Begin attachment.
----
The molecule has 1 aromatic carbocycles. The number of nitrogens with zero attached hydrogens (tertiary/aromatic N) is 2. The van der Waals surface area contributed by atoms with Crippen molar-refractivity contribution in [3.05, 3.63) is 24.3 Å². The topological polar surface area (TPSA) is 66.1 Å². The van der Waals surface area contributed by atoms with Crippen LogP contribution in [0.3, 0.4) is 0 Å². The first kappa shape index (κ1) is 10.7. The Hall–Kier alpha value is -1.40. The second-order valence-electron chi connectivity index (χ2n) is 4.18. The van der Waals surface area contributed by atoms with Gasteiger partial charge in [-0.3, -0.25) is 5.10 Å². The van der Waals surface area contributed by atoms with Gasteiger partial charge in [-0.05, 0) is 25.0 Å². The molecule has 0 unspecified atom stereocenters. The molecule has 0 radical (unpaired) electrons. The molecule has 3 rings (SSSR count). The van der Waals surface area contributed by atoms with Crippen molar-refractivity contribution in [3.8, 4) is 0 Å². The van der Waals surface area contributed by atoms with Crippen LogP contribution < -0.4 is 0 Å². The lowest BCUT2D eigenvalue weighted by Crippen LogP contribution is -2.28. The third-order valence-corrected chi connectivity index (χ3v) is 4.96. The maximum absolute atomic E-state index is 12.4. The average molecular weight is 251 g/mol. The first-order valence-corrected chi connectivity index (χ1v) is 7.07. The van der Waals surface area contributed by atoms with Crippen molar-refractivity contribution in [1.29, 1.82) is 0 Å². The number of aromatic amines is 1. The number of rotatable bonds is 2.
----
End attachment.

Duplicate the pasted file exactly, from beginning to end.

The molecule has 1 aromatic carbocycles. The number of nitrogens with zero attached hydrogens (tertiary/aromatic N) is 2. The van der Waals surface area contributed by atoms with Crippen molar-refractivity contribution in [3.05, 3.63) is 24.3 Å². The topological polar surface area (TPSA) is 66.1 Å². The van der Waals surface area contributed by atoms with Crippen LogP contribution in [0.3, 0.4) is 0 Å². The first kappa shape index (κ1) is 10.7. The Hall–Kier alpha value is -1.40. The second-order valence-electron chi connectivity index (χ2n) is 4.18. The van der Waals surface area contributed by atoms with Gasteiger partial charge in [-0.3, -0.25) is 5.10 Å². The van der Waals surface area contributed by atoms with Gasteiger partial charge in [-0.05, 0) is 25.0 Å². The molecule has 0 unspecified atom stereocenters. The molecule has 0 radical (unpaired) electrons. The molecule has 3 rings (SSSR count). The van der Waals surface area contributed by atoms with Crippen molar-refractivity contribution in [3.8, 4) is 0 Å². The van der Waals surface area contributed by atoms with Crippen LogP contribution < -0.4 is 0 Å². The lowest BCUT2D eigenvalue weighted by Crippen LogP contribution is -2.28. The third-order valence-corrected chi connectivity index (χ3v) is 4.96. The maximum absolute atomic E-state index is 12.4. The average molecular weight is 251 g/mol. The first-order valence-corrected chi connectivity index (χ1v) is 7.07. The van der Waals surface area contributed by atoms with Crippen molar-refractivity contribution in [1.29, 1.82) is 0 Å². The number of aromatic amines is 1. The number of rotatable bonds is 2.